“I’m ready,” he said, and gave me a look that slammed me for even questioning him. I ignored him after that, and just enjoyed the fast drive to the airport. This driver at least went the speed limit.
“Their plane just landed,” Michael informed us as we drove into the airport. The limousine waited until the plane pulled up and the engines shut down, then it bolted across the tarmac to the plane. The other car was right behind us, the car that would take Hot Jeff and Michael off to LAX.
We just had time to get out of the car when the door of the plane opened, and Stef came bounding out. He loved to make an entrance. He got to the end of the steps and gave JJ a big hug, then turned his attention to me. “It is so good to see you!”
“It’s good to see you too! Thanks for arranging things so I can go to Norway with the skaters.”
“It was not a problem,” he said.
Dad was next, and he followed the same sequence. “I missed you,” he said to me earnestly.
“I missed you too,” I told him. Hot Jeff was right behind them. I was worried that I’d have to take charge, and that he’d be suspicious, but JJ handled that for me.
“Here,” he said, handing the folder to Michael. “You two have to hurry if you’re going to make your flight.”
“We’ll see you tomorrow,” Michael said to JJ. Hot Jeff looked at me, as if he wanted to say something, but I ignored him, and he was hustled off anyway.
The four of us got situated in the limo and it drove off. “So you have things all worked out for the flight?” Stef asked JJ.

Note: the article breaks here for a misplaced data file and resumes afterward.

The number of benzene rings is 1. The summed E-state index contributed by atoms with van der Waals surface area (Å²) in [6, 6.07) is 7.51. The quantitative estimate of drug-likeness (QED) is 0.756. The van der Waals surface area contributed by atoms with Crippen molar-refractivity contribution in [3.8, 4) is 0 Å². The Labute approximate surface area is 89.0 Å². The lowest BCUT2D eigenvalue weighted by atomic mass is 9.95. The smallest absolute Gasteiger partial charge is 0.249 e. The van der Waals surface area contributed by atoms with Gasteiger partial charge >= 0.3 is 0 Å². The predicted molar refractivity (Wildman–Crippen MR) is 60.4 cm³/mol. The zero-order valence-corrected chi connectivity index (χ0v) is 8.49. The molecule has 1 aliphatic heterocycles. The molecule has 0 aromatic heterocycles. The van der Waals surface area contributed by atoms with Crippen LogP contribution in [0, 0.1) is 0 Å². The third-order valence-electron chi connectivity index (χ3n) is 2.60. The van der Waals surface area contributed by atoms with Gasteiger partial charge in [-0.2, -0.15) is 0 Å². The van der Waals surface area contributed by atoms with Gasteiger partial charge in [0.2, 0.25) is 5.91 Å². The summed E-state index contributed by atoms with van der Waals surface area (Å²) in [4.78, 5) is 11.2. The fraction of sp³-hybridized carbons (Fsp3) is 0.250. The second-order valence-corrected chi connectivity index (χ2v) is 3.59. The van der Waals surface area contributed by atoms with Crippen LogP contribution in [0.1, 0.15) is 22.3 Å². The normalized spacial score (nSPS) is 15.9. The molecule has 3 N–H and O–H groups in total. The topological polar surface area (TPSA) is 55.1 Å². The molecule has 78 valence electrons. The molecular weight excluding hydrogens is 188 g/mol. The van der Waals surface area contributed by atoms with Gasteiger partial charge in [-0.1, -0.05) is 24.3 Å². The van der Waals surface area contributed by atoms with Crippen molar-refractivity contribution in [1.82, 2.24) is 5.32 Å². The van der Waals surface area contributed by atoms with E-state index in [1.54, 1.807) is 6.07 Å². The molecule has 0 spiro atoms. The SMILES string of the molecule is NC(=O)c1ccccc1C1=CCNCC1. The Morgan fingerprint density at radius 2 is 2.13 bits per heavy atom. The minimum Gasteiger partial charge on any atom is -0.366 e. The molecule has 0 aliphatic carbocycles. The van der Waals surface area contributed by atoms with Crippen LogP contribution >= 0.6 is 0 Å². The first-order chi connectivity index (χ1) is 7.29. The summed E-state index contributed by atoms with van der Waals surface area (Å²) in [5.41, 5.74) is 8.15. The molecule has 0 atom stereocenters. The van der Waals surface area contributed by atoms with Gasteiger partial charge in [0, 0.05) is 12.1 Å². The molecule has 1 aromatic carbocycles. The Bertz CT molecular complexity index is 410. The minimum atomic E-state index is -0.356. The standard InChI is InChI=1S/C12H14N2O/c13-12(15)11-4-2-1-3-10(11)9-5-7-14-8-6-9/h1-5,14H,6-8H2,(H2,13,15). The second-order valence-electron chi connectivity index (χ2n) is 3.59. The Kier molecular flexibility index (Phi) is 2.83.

“Yeah. With Will and Tiffany both going along, we had to book Hot Jeff and Michael on a commercial flight. Will took care of that for me.”
“That was nice of you,” Stef said, eying me carefully. He could read me like a book.
“I try to help out,” I said, and hastily changed the subject. “I figured out who’s been running interference with me and the headmaster.”
“Enlighten us,” Stef said. I was glad I’d distracted him from thinking about Hot Jeff and Michael.
“What makes you think he’s involved?” Dad asked.
“Evidently the headmaster co-wrote a book on Charles de Gaulle and the Algerian war of decolonization,” I said. “It’s in the library. I checked it out. He even mentioned Grand in his acknowledgements.”
“I do not know why he does not share these things with me,” Stef said, irritated.
“And he has a son who plays water polo at Stanford,” JJ said.
“He’s majoring in American Studies,” I added. I’d found that out too. I’d been busy during my free time at school. “And he’s smoking hot.”
“Another mystery solved,” Dad said. We were pretty quiet after that. I didn’t know what they were thinking about, but I was pondering the long arm of influence that my family wielded. It was reassuring and scary all at the same time.